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The Last of the Mohicans James Fenimore Cooper

Chapter 26

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The lodge in which Uncas was confined was in the very center of the village, and in a situation, perhaps, more difficult than any other to approach, or leave, without observation. But it was not the policy of Hawkeye to affect the least concealment. Presuming on his disguise, and his ability to sustain the character he had assumed, he took the most plain and direct route to the place. The hour, however, afforded him some little of that protection which he appeared so much to despise. The boys were already buried in sleep, and all the women, and most of the warriors, had retired to their lodges for the night. Four or five of the latter only lingered about the door of the prison of Uncas, wary but close observers of the manner of their captive.

At the sight of Gamut, accompanied by one in the well-known masquerade of their most distinguished conjurer, they readily made way for them both. Still they betrayed no intention to depart. On the other hand, they were evidently disposed to remain bound to the place by an additional interest in the mysterious mummeries that they of course expected from such a visit.

From the total inability of the scout to address the Hurons in their own language, he was compelled to trust the conversation entirely to David. Notwithstanding the simplicity of the latter, he did ample justice to the instructions he had received, more than fulfilling the strongest hopes of his teacher.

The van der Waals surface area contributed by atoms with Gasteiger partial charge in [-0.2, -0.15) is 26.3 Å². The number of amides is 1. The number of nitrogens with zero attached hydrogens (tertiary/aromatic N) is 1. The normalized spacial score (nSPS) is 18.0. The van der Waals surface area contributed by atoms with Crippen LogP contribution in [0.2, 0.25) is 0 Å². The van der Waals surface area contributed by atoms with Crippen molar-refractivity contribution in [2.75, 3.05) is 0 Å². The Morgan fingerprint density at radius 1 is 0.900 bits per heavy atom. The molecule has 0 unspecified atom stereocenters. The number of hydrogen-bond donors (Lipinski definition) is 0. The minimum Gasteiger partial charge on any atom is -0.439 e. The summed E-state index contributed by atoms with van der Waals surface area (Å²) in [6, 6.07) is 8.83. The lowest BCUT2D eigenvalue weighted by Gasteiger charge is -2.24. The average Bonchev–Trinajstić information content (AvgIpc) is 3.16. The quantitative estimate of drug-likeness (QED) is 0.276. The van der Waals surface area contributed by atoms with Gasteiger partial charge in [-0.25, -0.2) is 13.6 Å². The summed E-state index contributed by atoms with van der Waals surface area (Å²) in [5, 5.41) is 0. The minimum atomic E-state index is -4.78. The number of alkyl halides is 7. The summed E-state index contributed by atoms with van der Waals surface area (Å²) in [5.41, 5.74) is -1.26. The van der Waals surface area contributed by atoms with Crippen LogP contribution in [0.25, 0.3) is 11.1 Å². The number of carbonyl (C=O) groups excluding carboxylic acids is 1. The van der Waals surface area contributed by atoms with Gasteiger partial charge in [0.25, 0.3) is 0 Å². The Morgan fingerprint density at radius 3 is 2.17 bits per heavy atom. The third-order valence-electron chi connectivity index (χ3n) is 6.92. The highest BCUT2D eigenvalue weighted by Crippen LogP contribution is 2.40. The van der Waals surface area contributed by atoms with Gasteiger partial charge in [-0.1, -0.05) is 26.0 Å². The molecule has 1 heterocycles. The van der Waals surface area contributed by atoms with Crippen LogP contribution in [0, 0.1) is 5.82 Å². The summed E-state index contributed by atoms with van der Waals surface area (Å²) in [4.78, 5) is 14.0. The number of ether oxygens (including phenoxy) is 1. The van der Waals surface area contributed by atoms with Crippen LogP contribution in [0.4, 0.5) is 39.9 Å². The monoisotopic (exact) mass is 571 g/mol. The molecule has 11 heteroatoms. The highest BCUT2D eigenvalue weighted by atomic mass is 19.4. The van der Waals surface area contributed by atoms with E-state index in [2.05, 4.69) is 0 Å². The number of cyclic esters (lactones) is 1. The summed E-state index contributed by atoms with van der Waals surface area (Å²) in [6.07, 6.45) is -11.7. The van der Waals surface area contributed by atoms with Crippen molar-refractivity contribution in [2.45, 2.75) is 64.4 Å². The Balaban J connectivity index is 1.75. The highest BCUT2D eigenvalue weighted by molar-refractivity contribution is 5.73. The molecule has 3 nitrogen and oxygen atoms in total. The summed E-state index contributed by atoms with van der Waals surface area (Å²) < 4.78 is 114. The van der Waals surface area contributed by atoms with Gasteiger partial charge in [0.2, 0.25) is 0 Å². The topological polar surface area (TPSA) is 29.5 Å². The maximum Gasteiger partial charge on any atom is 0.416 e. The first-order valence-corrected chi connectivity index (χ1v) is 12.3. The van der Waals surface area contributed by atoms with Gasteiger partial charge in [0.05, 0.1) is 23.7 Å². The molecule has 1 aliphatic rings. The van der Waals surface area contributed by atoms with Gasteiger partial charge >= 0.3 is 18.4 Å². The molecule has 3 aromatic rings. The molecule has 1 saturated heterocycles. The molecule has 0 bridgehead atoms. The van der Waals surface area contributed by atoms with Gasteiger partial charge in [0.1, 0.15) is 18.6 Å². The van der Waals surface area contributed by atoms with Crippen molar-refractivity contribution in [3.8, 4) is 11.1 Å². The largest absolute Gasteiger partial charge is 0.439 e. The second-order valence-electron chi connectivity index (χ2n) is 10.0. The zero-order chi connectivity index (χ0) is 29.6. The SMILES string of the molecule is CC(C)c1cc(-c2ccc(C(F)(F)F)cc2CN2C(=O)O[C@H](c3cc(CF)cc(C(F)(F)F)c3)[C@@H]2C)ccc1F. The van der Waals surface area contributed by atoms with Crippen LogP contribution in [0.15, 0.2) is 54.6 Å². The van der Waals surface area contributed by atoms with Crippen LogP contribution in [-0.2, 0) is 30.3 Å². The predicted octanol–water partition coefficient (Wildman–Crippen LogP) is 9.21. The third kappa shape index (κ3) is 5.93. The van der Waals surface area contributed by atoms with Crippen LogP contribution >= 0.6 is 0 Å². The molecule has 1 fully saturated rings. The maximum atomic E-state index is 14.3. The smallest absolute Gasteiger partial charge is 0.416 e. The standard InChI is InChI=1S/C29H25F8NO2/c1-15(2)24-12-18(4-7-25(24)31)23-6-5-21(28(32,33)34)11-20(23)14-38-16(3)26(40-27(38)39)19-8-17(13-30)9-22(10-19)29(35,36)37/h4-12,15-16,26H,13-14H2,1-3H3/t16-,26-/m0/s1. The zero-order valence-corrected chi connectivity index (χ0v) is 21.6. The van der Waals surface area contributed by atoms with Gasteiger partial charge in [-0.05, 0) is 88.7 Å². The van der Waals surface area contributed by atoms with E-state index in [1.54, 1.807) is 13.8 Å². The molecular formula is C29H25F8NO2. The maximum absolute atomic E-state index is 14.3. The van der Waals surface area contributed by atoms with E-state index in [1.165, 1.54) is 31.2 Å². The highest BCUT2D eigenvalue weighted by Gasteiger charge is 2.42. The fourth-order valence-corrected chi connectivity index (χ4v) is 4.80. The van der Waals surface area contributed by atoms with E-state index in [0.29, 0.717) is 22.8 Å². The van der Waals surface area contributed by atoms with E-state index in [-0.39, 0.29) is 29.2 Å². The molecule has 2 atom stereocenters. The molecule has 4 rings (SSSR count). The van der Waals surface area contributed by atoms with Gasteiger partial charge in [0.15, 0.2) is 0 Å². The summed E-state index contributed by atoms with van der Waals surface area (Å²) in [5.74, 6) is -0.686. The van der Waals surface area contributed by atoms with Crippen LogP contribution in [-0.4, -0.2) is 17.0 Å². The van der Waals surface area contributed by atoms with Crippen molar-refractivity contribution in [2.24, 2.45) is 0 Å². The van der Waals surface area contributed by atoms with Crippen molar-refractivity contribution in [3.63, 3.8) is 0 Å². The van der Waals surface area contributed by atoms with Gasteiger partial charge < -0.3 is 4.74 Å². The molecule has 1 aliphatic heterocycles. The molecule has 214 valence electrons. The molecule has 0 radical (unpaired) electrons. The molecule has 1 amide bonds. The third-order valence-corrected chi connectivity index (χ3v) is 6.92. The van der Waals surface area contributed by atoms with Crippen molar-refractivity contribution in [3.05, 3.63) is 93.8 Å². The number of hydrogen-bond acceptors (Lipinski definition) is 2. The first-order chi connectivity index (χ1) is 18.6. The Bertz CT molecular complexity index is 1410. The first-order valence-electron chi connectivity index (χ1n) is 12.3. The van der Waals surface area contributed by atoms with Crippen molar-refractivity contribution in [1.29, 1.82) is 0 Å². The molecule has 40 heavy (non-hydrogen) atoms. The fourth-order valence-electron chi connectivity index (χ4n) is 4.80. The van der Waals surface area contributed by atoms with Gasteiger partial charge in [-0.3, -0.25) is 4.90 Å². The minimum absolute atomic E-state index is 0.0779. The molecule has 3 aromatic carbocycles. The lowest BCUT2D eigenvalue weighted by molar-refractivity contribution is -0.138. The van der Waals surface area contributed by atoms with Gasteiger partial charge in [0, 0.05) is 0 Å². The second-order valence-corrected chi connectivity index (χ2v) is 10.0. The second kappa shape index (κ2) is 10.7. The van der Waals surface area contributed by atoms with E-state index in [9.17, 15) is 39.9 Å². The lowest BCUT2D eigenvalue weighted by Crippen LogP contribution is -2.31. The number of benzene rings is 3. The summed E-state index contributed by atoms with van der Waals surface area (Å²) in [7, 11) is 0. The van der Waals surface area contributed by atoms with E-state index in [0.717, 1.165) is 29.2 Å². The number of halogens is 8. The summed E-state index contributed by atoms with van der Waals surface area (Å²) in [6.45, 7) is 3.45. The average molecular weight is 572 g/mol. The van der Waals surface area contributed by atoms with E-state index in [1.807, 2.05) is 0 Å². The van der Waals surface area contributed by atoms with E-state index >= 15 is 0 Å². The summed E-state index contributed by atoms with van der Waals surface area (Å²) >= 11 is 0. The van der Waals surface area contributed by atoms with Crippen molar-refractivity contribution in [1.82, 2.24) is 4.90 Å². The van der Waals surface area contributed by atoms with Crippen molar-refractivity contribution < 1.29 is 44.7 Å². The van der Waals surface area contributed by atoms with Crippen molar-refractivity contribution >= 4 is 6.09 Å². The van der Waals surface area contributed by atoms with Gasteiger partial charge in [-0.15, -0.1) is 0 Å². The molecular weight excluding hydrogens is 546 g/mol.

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"The Delawares are women!" he exclaimed, addressing himself to the savage who had a slight understanding of the language in which he spoke; "the Yengeese, my foolish countrymen, have told them to take up the tomahawk, and strike their fathers in the Canadas, and they have forgotten their sex. Does my brother wish to hear 'Le Cerf Agile' ask for his petticoats, and see him weep before the Hurons, at the stake?"

The exclamation "Hugh!" delivered in a strong tone of assent, announced the gratification the savage would receive in witnessing such an exhibition of weakness in an enemy so long hated and so much feared.

"Then let him step aside, and the cunning man will blow upon the dog. Tell it to my brothers."

The Huron explained the meaning of David to his fellows, who, in their turn, listened to the project with that sort of satisfaction that their untamed spirits might be expected to find in such a refinement in cruelty. They drew back a little from the entrance and motioned to the supposed conjurer to enter. But the bear, instead of obeying, maintained the seat it had taken, and growled:

"The cunning man is afraid that his breath will blow upon his brothers, and take away their courage too," continued David, improving the hint he received; "they must stand further off."

The Hurons, who would have deemed such a misfortune the heaviest calamity that could befall them, fell back in a body, taking a position where they were out of earshot, though at the same time they could command a view of the entrance to the lodge. Then, as if satisfied of their safety, the scout left his position, and slowly entered the place. It was silent and gloomy, being tenanted solely by the captive, and lighted by the dying embers of a fire, which had been used for the purposed of cookery.

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The Last of the Mohicans
James Fenimore Cooper

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